We should also consider the dramatic developments in immigration policy over the last decade, which have had an influence on immigrant labor market results.

Selection method that is more competitive:

The change to a more competitive selection procedure for skilled immigrants is one example. In recent years, the federal government, as well as provinces and territories, have changed their selection criteria to account for human capital qualities that have been shown in studies to result in better economic results for immigrants. Candidates who are young, well-educated, fluent in English and/or French, have professional work experience, and other bonuses such as having Canadian education and/or work experience are given a higher CRS score under the Express Entry Comprehensive Ranking System (CRS), which increases their chances of obtaining permanent residence and ultimately succeeding in the Canadian labor market.

More immigrants from within Canada were chosen:

Another significant change has been the rise in the number of permanent residents chosen from within Canada. Prior to the pandemic, immigrants from other countries accounted for roughly 70% of those who landed under Express Entry, but that number dropped to 30% last year, with Immigration, Refugees and Citizenship Canada (IRCC) relying more on in-Canada candidates to meet its immigration targets amid pandemic-related disruptions like travel restrictions. It’s unclear if IRCC would prioritize picking immigrants from outside of Canada or inside Canada after the epidemic, but we do know that Immigration Minister Sean Fraser’s mandate letter directs him to develop new in-Canada immigration paths. Furthermore, provinces and territories are increasingly picking candidates from inside Canada through the Provincial Nominee Program (PNP) and other channels.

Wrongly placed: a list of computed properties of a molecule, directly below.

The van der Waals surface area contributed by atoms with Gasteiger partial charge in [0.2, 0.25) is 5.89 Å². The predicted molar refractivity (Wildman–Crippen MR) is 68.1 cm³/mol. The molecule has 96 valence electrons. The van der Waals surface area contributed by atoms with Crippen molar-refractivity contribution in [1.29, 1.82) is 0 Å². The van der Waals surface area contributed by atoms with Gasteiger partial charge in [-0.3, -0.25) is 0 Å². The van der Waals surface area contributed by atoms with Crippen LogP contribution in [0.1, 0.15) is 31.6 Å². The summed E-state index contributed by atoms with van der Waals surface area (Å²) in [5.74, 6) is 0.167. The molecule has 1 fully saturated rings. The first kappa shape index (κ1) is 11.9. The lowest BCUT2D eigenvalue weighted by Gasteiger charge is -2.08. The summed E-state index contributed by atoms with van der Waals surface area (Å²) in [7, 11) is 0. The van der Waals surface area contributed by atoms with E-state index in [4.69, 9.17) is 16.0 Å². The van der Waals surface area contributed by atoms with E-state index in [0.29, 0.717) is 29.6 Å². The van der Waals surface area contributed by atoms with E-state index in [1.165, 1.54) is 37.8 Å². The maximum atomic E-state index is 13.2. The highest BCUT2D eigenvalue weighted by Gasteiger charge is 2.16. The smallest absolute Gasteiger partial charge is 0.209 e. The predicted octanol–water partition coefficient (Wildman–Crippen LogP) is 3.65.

The trend of in-Canada selection is also supported by Canadian government research, which demonstrates that former international students and temporary foreign employees profit from their Canadian experience in the labor market after they become permanent residents.

More money from the Canadian government to assist immigrants:

The IRCC’s increased investment in immigrant settlement services such as workforce and language training is a third major factor to consider. IRCC currently spends almost $2 billion each year on such services, up from around $350 million twenty years ago. These services are also provided prior to arrival to provide immigrants with relevant information and support to help them settle into Canada more quickly.


When all of these considerations are taken into account, one may be more certain that the COVID-induced recession will leave immigrants with less labor market scarring than previous recessions. Canada has a historically tight labor market, a more competitive selection process, selects more immigrant candidates from inside the nation, and spends more money to assist immigrants thrive than in the past.

(Source CIC News)